Issues arise when you isolate one compound from the rest of the plant. Project CBD tells us that when you manufacture CBD as an isolate, you need to take a lot more of it to get an effective dose. Taking an isolate in the required high doses (i.e. up to 20 mg per kilogram of body weight per day) is more likely to cause an adverse drug interaction, such as those experienced in the GW Pharma—Epidiolex trials. Compare this to whole-plant extract where the therapeutic dose is very small.
Can CBD oil interact with pharmaceutical drugs?
This mention of “transient metabolic stress” in relation to abnormally elevated liver enzymes in the Epidiolex trials is perhaps an allusion to the role of the cytochrome P450 (CYP450) family of enzymes. CYP450 enzymes are found mainly in the liver, but also in the gut.
CYP450 enzymes help your body metabolise drugs. Drug metabolism is a process whereby as soon as a substance goes into your body, your body is basically looking for a way to break it down, use it, and then eliminate it.
Some drugs will interact with an enzyme and cause induction. Induction means the enzyme will metabolise the drug faster in an attempt to eliminate it from the body, which in turn may decrease its therapeutic action. You’ll need to take more of it to get the same effect.
Some drugs will interact with an enzyme and cause inhibition. Inhibition means the enzyme will cause the levels of that drug in your system to rise and thus increase the effects of that drug, including side effects. You’ll need to take less of it to get the same effect.
So to understand drug interactions, you need to understand what your CYP450 enzymes will do when you are already taking a pharmaceutical drug, and you add CBD oil on top of that.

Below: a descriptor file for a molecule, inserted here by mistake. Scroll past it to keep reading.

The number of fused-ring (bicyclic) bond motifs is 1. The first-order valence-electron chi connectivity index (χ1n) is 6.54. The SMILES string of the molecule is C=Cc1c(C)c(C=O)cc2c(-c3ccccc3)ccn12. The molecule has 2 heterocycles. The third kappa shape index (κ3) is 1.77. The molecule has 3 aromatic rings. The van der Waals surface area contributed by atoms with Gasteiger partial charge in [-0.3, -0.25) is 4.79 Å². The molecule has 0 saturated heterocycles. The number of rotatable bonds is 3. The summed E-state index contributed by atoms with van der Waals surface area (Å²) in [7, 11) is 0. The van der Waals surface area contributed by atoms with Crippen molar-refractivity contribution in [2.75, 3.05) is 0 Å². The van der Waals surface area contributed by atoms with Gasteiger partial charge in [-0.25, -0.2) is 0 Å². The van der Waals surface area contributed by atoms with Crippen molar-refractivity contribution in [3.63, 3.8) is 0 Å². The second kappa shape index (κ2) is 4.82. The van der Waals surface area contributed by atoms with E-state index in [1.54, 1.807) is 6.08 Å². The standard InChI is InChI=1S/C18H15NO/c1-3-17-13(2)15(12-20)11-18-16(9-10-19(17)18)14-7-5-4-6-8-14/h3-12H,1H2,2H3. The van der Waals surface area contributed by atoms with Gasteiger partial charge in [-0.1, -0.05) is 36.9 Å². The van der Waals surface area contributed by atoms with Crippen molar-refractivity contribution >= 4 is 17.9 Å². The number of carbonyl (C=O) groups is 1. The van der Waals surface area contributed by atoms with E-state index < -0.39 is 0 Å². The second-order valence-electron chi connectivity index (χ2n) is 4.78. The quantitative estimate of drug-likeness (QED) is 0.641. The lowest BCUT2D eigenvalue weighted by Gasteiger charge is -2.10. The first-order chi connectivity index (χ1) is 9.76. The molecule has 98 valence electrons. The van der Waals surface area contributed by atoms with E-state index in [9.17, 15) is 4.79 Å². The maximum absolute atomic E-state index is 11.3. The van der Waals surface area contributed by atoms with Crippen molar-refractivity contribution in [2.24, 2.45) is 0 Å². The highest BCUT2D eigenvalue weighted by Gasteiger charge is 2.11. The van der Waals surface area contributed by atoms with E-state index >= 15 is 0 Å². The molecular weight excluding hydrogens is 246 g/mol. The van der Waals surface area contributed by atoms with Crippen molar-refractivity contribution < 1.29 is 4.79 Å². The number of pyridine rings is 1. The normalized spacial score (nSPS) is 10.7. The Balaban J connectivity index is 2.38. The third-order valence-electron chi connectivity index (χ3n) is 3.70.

Believe it or not, cannabidiol is known to cause both induction or inhibition, depending on the other drug it is interacting with, how much CBD you are taking, and whether you are taking whole-plant extract (FECO) or CBD isolate.
Project CBD tells us that CBD will generally deactivate CYP450 and stop it from metabolising other drugs (i.e. inhibition). CBD tries to out compete other drugs that are being metabolised by CYP450, and does so rather successfully. This means you actually need to take less of that drug for it to be as effective as it was before you took CBD as well.
What some people may not know is that eating grapefruit may have a similar inhibiting effect on CYP450 enzymes, which is why some drugs have warnings on them not to consume grapefruit before you take them.
If whole-plant CBD is better, why is CBD isolate being approved and prescribed to paediatric epilepsy patients?
When working as the senior medical advisor for GW Pharmaceuticals, Dr Ethan Russo authored an article published in the British Journal of Pharmacology in 2011 entitled, Taming THC: potential cannabis synergy and phytocannabinoid-terpenoid entourage effects. In this article Dr Russo warmly embraced the virtues of the entourage effect and whole-plant cannabis.
So whilst Epidiolex is a conveniently reproducible CBD-isolate, it appears that GW Pharma would be suitably appraised of the fact—via their senior medical adviser at the time—that whole-plant cannabis is far superior when it comes to therapeutic effect.